Equally egregious is Ebert’s inscrutable indifference to the final sequence in Kurosawa’s Kagemusha (1980), perhaps the director’s greatest accomplishment. The film tells the true story of a thief who is used by a samurai clan to impersonate their dead warlord, the charismatic Lord Shingen. “At the end,” Ebert writes, “the son of the real Lord Shingen orders his troops into a suicidal charge, and their deaths are not only unnecessary but meaningless, because they are not on behalf of the sacred person of the warlord.” This is essentially all he writes about what is quite simply one of the greatest moments in cinematic history. The clan faces off against its enemies, who are dug in across the plain and armed with muskets. One by one, Lord Shingen’s son orders his army’s divisions, each named after one of the elements from Sun Tzu’s Art of War, into battle. They charge into the field. Gunfire erupts. But Kurosawa denies us a shot of the battle itself. After the last division is exhausted, a terrifying kettle drum rumbles on to the soundtrack. And then we see it: A sea of corpses. Wounded men and horses trying to raise themselves, stumbling, and falling in slow motion. An apocalyptic vision of horror and death. Kurosawa sustains the scene for several minutes, an eternity of screen time, until it is almost unbearable to watch. He ends, finally, on the thief, who has witnessed everything and now stumbles, white-faced, toward the fallen standard of the clan. He has finally become Lord Shingen, but he is Shingen’s ghost, there to witness the decimation of his army and his dreams of a united Japan. Through the simplest cinematic tools — nothing more than editing, picking and choosing what to show and when — Kurosawa denies us the vicarious excitement that usually accompanies cinematic battle scenes and instead forces us to confront the full horror of man’s ability to destroy himself. It is a transcendent scene, perhaps the greatest Kurosawa ever shot, and Ebert has little more to say about it than a banal, moralistic aside that is not much more insightful than telling us that you cannot outrun an explosion.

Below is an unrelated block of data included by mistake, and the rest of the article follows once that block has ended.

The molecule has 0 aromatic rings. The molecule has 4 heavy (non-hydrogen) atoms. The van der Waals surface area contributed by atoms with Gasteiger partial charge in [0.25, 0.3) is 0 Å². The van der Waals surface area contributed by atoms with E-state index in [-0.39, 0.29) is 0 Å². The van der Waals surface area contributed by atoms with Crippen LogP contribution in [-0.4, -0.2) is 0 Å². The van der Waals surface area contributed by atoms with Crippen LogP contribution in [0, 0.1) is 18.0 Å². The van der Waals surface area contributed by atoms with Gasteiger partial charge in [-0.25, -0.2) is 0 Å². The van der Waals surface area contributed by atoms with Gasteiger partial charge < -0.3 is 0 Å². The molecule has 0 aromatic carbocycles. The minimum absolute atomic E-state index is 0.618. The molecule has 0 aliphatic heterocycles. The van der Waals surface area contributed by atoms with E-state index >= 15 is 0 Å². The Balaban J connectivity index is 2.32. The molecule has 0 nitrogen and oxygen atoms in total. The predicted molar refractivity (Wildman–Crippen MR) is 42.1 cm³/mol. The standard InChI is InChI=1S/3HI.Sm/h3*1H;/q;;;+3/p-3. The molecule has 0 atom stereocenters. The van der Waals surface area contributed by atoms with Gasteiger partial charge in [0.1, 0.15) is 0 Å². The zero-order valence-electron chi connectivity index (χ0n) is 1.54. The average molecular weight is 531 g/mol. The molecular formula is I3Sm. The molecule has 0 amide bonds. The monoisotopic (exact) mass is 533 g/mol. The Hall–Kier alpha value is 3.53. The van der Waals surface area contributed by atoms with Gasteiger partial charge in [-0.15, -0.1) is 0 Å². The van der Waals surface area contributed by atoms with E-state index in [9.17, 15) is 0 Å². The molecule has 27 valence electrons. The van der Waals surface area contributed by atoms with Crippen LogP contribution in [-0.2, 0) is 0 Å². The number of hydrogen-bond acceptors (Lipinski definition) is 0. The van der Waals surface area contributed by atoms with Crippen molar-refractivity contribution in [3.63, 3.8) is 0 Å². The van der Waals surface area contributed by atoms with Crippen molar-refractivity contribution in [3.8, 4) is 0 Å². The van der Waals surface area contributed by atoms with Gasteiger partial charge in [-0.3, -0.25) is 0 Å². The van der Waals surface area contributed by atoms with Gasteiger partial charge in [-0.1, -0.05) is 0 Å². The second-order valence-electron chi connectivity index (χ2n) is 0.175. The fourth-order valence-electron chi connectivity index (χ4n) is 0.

To be fair, it should be noted that Ebert’s career has not been entirely without merit. He championed Scorsese before it was fashionable, and has taken the occasional unpopular stand, most notably on behalf of Sam Peckinpah’s demented classic Bring Me the Head of Alfredo Garcia (1974) which occasioned one of Ebert’s few genuinely insightful remarks. “Courage usually feels good in the movies,” he writes, and he is right, “but it comes in many moods, and here it feels bad but necessary, giving us a hero who is heartbreakingly human — a little man determined to accomplish his mission in memory of a woman he loved, and in truth to his own defiant code.” Somewhat maudlin, perhaps, but an admirable sentiment nonetheless, and worth being reminded of.
Such moments are few and far between in Ebert’s work, however, and perusing it, one is struck throughout by what can only be described as a persistent inability — or perhaps refusal — to actually think about what he is watching, and to provide his readers with something more than a mere reiteration of events and a handful of apparently arbitrary judgments. Ebert’s theory of cinema in effect amounts to little more than “I liked this, I didn’t like that.” Or, perhaps, “This happened, and I liked it. Then this happened, and I didn’t like it.” This is cataloguing, not criticism, and while it may lend itself to the fast-food style of movie reviewing that assigns stars and a thumbs up or down, it abdicates entirely the role and responsibility of the critic, which is to discern what the object of his criticism is, what it says about itself and its medium, and what it says, also, about we who are witnessing it and the society that created it. Ebert has made pale and stumbling attempts at one or two of these things, and they merely serve to throw his limitations into ever more devastating relief. When it comes to America and it’s often fraught relationship with what may be its greatest art form, Roger Ebert is heard everywhere; but, ironically and unfortunately, he has proved to have remarkably little to say.